Following a disappointing 2019 season, Los Angeles Dodgers closer Kenley Jansen must continue to adapt to produce. His once devastating cut fastball has steadily declined in velocity and effectiveness over the last few seasons. However, he has two other plus pitches — the sinker and slider — to lean on.
Returning to peak form is a stretch, but Jansen can still be a viable closer if he can learn to use his entire arsenal.
Kenley Jansen Average Cut Fastball Velocity (MPH)
- 2012: 92.6
- 2013: 93.1
- 2014: 94.3
- 2015: 93.1
- 2016: 94.2
- 2017: 93.5
- 2018: 92.7
- 2019: 92.1
Kenley Jansen, Insane 96mph Cutter Movement. ?? pic.twitter.com/LKFKUBEQYN
— Rob Friedman (@PitchingNinja) October 10, 2017
A Season of Change
For his first nine years with the Dodgers, Kenley fired a cutter at least 84% of the time. In 2019, Jansen threw his cutter just 74.2% of the time, using his slider and sinker more than ever to get outs. The stats weren’t pretty in 2019, but the stats omit a very relatable piece of the Kenley puzzle.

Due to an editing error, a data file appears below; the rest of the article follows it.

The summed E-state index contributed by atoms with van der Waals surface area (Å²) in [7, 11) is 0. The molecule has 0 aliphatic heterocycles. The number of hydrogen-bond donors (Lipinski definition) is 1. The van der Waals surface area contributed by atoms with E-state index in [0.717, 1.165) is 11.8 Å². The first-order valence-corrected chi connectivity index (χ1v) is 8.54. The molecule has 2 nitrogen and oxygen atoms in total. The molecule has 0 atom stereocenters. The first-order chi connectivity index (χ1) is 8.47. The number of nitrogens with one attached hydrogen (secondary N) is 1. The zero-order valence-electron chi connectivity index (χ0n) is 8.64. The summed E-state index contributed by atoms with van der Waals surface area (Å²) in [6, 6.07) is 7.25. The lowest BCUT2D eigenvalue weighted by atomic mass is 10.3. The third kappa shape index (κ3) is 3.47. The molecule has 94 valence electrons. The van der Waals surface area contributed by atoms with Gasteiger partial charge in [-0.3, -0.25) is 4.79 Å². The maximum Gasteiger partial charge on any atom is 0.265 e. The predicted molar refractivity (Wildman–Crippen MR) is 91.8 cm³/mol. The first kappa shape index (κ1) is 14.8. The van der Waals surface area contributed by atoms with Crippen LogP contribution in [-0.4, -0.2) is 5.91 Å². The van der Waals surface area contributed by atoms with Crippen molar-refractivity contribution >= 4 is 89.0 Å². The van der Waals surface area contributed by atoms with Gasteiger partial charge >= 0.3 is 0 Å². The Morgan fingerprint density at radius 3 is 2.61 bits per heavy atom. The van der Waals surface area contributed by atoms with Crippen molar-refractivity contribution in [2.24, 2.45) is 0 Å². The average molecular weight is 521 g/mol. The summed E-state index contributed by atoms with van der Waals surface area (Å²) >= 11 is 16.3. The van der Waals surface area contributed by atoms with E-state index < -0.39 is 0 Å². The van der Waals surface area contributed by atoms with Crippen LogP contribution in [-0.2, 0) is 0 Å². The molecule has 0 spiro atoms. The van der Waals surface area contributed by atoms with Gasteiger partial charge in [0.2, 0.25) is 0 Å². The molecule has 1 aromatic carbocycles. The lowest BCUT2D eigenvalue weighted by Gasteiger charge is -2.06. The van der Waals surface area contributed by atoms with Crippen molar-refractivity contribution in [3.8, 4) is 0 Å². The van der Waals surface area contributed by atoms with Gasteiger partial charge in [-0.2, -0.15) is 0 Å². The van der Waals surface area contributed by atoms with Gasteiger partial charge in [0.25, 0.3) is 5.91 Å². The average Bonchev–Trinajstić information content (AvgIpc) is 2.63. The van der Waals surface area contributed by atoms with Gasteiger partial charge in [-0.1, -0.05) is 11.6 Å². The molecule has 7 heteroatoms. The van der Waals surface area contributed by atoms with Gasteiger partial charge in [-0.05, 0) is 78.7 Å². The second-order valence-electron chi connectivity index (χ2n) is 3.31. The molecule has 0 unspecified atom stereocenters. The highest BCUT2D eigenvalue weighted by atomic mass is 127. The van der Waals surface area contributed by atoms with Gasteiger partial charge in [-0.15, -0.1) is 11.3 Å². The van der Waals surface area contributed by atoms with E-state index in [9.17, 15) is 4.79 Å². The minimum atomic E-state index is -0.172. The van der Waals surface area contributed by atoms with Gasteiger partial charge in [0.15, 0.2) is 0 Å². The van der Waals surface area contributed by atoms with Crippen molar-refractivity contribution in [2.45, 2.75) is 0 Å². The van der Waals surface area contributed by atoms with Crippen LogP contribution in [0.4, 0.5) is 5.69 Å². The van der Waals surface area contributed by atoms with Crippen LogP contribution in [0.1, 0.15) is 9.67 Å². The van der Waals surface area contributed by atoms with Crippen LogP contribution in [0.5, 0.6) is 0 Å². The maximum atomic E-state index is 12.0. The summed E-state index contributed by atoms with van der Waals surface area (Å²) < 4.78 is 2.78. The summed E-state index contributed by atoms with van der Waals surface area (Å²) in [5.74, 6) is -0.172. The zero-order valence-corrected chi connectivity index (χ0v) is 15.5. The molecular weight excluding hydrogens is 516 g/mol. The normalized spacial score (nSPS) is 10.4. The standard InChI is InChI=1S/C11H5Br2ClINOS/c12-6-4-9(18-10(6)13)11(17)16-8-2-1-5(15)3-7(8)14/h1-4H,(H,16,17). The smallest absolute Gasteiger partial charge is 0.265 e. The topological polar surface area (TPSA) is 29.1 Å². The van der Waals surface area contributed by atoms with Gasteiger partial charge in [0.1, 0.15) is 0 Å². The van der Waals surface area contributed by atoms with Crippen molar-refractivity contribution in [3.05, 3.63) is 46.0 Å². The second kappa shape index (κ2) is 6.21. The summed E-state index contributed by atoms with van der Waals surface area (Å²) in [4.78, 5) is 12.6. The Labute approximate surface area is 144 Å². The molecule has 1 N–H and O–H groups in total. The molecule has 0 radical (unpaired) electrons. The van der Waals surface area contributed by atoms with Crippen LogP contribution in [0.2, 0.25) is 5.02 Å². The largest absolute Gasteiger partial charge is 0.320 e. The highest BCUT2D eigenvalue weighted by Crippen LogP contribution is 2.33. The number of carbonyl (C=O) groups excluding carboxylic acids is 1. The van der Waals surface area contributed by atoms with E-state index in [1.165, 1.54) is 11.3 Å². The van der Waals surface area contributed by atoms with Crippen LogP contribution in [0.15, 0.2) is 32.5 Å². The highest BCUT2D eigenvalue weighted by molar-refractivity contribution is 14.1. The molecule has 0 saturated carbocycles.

He had accomplished his job the same way for nine years and then, suddenly, had to make wholesale changes to his approach. Anyone in any job would initially struggle to maintain their peak output in that situation. Jansen was a lifelong sushi chef that had to learn how to make fried chicken halfway through a dinner service.
On top of implementing a completely different pitching approach in preparation for the 2019 campaign, Jansen underwent heart surgery and reported to camp 25 pounds lighter than his usual playing weight. Yet another variable that, for the first time in a decade, was far from the norm.
When professional quarterbacks switch offensive schemes, the second season in the new system is typically much more successful than the first. With a year of new pitching sequencing and strategy under his now tighter belt, Jansen could be no different.
2019 Playoffs (or lack thereof)
Pitching coach Rick Honeycutt and manager Dave Roberts had significant doubts about inserting Kenley into high leverage situations in the 2019 postseason due to his uneven regular season performance – despite his lifetime 2.01 playoff ERA. Robert’s reluctance to use Kenley in crucial stretches of Game 5 created an awkward and emotional decision to pitch starter Clayton Kershaw in relief and a wobbly Joe Kelly.
We all know how that ended.
He is not Mariano Rivera, but shying away from a healthy Jansen in favor of a less than 100% Joe Kelly while tied in an elimination game is still a baffling decision.
Jansen has earned the right to open the 2020 season as the Dodgers closer and prove that he’s better than his 2019 stats. Recently promoted pitching coach Mark Prior needs to complete the challenging remodel that Honeycutt started. If Kenley can learn to throw, sequence, and strategize with three different pitches, the one-trick pony could turn back into a warhorse.